Your mind is a lot like your stomach. If you feed it shit, you will feel shitty.
In the two years that I’d owned and (dismally) operated my CrossFit gym, my life fell apart. I was married and then painfully divorced. Then I fell in love with someone when neither of us was mature or healed enough to stop hurting each other. I was evicted and slept in my gym for a few nights until I moved up to crashing my brother’s couch. I was broke. I was lonely, and things weren’t improving.
“But how could I end up here?” I thought.
I had imperfect but loving parents. I stayed away from drugs and drinking. I worked my ass off, and what did I have to show for it?
As I ruminated, my two rescue dogs were lying on my chest, looking at me as I struggled to work out my position in life, which looked a lot like the air mattress in my brother’s spare bedroom.
I became angry. I began speaking to myself angrily.
“Look where you’re at. Look where you brought yourself to. You’re a crybaby. You deserve this.”
I withdrew from people, afraid that anger would spill onto them if they got too close or said something triggering. It’s said that hurt people will hurt people. I guess it’s true for how you treat yourself as well.
A couple of months of this anger and poor self talk continued. Guess where I was after those months?
Yup. Same exact place. Same angry inner world. Same spare bedroom.
I was mad at myself for where I’d brought myself. Days grew longer, and I struggled to work and keep my head up. I drank enough caffeine to kill a Rhino.
After beating myself up for weeks, I was physically and emotionally drained. I had exhausted my ability to hold any more anger.
One rainy day in the bedroom at my brother’s house with my two big brown rescue dogs on the bed with me, I noticed tears resting on my arms. I didn’t know I was crying, but I was, and more tears came as I allowed my anger to be what it had always been all along. Grief.
Sometimes we cry and feel a little better. Other times, we cry so deeply that we sleep for what feels like days; this was one of those times.
But when I woke up. I felt “a good empty” inside. I had space to think straight and do something good instead of reacting to everything. I woke up happy to be alive. I walked my dogs for the first time since we moved. I ate a real breakfast and didn’t rush to Panera Bread to drown myself in endless coffee and cheap food.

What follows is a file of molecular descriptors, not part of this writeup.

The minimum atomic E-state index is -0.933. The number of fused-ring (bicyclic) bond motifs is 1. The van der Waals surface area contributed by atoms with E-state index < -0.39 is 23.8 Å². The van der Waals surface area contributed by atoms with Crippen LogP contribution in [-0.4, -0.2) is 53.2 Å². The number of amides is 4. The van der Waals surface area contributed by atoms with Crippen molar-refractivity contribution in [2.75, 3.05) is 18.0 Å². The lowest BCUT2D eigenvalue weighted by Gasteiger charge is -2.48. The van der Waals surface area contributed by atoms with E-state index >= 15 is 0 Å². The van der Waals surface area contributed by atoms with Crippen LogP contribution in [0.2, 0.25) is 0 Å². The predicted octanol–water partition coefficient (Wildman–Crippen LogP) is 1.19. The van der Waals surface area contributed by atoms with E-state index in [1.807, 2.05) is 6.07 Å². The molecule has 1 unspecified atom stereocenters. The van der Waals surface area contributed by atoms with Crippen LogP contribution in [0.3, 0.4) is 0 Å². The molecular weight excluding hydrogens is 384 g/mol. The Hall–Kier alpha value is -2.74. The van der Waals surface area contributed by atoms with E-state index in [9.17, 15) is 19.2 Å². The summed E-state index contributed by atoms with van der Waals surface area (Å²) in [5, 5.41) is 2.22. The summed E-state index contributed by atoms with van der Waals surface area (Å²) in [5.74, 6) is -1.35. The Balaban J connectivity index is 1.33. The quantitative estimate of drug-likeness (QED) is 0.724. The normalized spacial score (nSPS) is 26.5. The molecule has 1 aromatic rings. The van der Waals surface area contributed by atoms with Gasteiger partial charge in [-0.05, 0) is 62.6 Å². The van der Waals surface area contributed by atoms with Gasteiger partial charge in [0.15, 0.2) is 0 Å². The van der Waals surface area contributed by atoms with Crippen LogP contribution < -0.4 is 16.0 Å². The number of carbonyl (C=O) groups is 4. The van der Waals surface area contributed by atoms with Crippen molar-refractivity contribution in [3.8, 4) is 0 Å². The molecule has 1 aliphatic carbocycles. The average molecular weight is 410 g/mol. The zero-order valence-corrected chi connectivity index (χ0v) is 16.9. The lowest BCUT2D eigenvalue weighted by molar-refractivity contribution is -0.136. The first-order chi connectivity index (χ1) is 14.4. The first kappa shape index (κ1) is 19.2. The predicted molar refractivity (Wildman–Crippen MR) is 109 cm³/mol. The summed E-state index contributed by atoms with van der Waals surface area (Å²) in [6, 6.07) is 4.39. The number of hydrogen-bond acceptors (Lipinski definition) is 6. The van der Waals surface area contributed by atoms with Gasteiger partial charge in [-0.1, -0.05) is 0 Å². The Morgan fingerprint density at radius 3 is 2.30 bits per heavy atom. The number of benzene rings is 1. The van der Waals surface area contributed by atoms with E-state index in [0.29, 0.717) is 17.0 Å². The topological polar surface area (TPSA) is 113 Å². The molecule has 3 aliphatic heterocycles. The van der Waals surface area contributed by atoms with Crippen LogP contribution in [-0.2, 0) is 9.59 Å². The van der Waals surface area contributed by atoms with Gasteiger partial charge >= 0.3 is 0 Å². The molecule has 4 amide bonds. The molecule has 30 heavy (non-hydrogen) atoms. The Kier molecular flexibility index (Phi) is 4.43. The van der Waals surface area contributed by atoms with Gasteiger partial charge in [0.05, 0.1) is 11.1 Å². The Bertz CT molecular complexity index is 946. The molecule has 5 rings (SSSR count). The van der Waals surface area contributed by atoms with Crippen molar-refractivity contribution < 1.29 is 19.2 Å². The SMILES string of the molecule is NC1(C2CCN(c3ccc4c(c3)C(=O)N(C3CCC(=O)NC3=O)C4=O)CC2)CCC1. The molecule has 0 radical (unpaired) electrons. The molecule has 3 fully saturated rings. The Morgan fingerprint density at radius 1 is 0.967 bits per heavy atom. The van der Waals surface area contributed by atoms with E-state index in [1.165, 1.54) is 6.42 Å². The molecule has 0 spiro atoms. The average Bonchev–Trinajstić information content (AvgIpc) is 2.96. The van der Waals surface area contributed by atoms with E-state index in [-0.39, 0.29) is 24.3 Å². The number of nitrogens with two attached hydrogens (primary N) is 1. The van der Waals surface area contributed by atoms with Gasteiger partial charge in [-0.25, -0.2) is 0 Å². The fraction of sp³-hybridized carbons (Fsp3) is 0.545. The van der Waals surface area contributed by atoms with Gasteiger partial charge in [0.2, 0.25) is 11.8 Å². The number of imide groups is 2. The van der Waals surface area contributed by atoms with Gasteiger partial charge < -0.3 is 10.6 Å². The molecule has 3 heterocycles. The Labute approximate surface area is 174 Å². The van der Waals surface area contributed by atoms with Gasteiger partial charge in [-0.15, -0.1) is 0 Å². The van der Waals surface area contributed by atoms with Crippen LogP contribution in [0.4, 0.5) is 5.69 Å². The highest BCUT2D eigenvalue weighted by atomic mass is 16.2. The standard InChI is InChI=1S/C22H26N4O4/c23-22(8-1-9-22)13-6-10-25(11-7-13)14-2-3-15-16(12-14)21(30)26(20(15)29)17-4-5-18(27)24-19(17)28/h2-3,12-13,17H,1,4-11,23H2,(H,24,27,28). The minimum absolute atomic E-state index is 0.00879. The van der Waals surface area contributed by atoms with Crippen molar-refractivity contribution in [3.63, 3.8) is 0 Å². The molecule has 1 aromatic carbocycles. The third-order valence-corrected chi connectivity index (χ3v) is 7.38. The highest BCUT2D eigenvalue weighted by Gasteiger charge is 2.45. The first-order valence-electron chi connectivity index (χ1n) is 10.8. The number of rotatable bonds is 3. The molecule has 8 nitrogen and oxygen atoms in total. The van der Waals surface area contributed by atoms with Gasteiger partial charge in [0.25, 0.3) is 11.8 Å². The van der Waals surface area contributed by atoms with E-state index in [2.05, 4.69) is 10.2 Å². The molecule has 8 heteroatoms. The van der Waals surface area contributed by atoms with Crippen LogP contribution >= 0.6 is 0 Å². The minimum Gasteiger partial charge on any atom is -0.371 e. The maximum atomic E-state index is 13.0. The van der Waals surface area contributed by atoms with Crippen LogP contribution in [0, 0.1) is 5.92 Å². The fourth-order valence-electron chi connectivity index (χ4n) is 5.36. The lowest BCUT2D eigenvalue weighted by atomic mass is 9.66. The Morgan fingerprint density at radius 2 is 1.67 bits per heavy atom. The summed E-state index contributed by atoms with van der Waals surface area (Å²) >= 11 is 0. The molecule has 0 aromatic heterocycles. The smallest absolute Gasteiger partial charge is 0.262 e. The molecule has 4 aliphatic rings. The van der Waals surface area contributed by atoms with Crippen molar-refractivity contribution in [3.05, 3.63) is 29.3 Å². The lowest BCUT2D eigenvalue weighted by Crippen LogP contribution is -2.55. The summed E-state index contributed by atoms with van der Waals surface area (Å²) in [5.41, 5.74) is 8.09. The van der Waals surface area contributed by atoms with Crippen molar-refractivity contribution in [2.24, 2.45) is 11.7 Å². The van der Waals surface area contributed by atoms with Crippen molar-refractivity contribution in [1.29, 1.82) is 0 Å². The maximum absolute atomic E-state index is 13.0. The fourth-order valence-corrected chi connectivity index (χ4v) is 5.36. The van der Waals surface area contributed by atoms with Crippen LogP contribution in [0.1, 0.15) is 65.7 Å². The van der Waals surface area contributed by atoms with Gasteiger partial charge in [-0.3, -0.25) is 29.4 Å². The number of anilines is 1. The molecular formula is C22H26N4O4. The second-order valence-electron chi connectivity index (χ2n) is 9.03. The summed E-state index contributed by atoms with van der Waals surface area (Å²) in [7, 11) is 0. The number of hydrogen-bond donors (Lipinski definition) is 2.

I checked my bank balance on my phone, and it was still zero. But I didn’t get mad. “If I’m at the bottom and have nothing, that means everything the world has to offer is at my disposal if I go get it and use it to make the life I want.”
I felt inspired for the first time in over a year.
This is where you, the reader, expect me to tell you how everything began lining up for me because of the power of positive thinking. But I have to disappoint you.
Life was still hard.
The divorce? Still wrecked me.
That young love? It was one of life’s amazing rides, but it didn’t pan out.
Money? HA! I still had less dough than Pizza Hut.
But I could step up and fix my shit now that I wasn’t weighed down by my grief disguised as anger towards myself and others.
As time progressed, I evolved without being mean to myself, without holding onto the anger about where I’d been and the mistakes I’d made.
No longer afraid, I felt my feelings. I stopped feeding my brain with anger and began feeding it with possibilities and gratitude-even when I didn’t feel like it. I told a completely different story about the world around me. That it could be my playground if I lived a little more virtuously and was kind to myself and others.
I got better.
I became a voracious reader.
I learned to tell myself a better story, So that one day I could tell my story to help someone else get better.
You’re going to step into shit. That’s what happens when you run barefoot through life’s picturesque fields. But it will only bother you if you let that shit into your head.
All the water in the ocean can’t sink a boat. It’s the little bit of water in the boat that does it.
TLDR: If you find yourself struggling with your body AND you’re speaking negatively to yourself. Imagine what the empowered, un-oppressed, grateful version of you could do with that body if you started talking yourself up instead of down.
I’ll do it.
I’ll cheerlead the fuck out of you. Get me the pompoms.